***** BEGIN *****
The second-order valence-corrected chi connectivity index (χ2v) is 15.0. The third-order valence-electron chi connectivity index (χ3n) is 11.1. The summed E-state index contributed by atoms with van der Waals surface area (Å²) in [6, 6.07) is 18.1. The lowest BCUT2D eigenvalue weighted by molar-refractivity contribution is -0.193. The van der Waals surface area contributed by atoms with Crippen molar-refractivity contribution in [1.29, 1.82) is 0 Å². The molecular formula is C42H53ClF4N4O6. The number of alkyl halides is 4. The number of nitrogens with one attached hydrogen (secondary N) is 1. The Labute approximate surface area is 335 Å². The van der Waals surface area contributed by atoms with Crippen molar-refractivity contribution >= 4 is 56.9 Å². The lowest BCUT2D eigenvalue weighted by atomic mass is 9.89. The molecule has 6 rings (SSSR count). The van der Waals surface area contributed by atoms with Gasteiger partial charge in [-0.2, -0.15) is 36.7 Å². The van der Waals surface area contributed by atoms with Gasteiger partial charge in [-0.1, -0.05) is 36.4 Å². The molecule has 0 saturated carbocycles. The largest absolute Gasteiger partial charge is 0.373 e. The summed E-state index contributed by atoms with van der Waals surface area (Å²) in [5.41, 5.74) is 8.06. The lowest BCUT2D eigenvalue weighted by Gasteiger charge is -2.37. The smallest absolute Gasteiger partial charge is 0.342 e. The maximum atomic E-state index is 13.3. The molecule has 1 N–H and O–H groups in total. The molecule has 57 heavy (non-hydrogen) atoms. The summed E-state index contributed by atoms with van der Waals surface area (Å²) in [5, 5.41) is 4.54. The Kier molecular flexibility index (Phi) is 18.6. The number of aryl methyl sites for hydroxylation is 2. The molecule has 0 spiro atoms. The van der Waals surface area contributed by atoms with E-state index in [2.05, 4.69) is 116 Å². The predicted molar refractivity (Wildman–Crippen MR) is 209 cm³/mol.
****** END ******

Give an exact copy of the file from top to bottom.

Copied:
The second-order valence-corrected chi connectivity index (χ2v) is 15.0. The third-order valence-electron chi connectivity index (χ3n) is 11.1. The summed E-state index contributed by atoms with van der Waals surface area (Å²) in [6, 6.07) is 18.1. The lowest BCUT2D eigenvalue weighted by molar-refractivity contribution is -0.193. The van der Waals surface area contributed by atoms with Crippen molar-refractivity contribution in [1.29, 1.82) is 0 Å². The molecular formula is C42H53ClF4N4O6. The number of alkyl halides is 4. The number of nitrogens with one attached hydrogen (secondary N) is 1. The Labute approximate surface area is 335 Å². The van der Waals surface area contributed by atoms with Crippen molar-refractivity contribution >= 4 is 56.9 Å². The lowest BCUT2D eigenvalue weighted by atomic mass is 9.89. The molecule has 6 rings (SSSR count). The van der Waals surface area contributed by atoms with Gasteiger partial charge in [-0.2, -0.15) is 36.7 Å². The van der Waals surface area contributed by atoms with Gasteiger partial charge in [-0.1, -0.05) is 36.4 Å². The molecule has 0 saturated carbocycles. The largest absolute Gasteiger partial charge is 0.373 e. The summed E-state index contributed by atoms with van der Waals surface area (Å²) in [5.41, 5.74) is 8.06. The lowest BCUT2D eigenvalue weighted by Gasteiger charge is -2.37. The smallest absolute Gasteiger partial charge is 0.342 e. The maximum atomic E-state index is 13.3. The molecule has 1 N–H and O–H groups in total. The molecule has 57 heavy (non-hydrogen) atoms. The summed E-state index contributed by atoms with van der Waals surface area (Å²) in [5, 5.41) is 4.54. The Kier molecular flexibility index (Phi) is 18.6. The number of aryl methyl sites for hydroxylation is 2. The molecule has 0 spiro atoms. The van der Waals surface area contributed by atoms with E-state index in [2.05, 4.69) is 116 Å². The predicted molar refractivity (Wildman–Crippen MR) is 209 cm³/mol.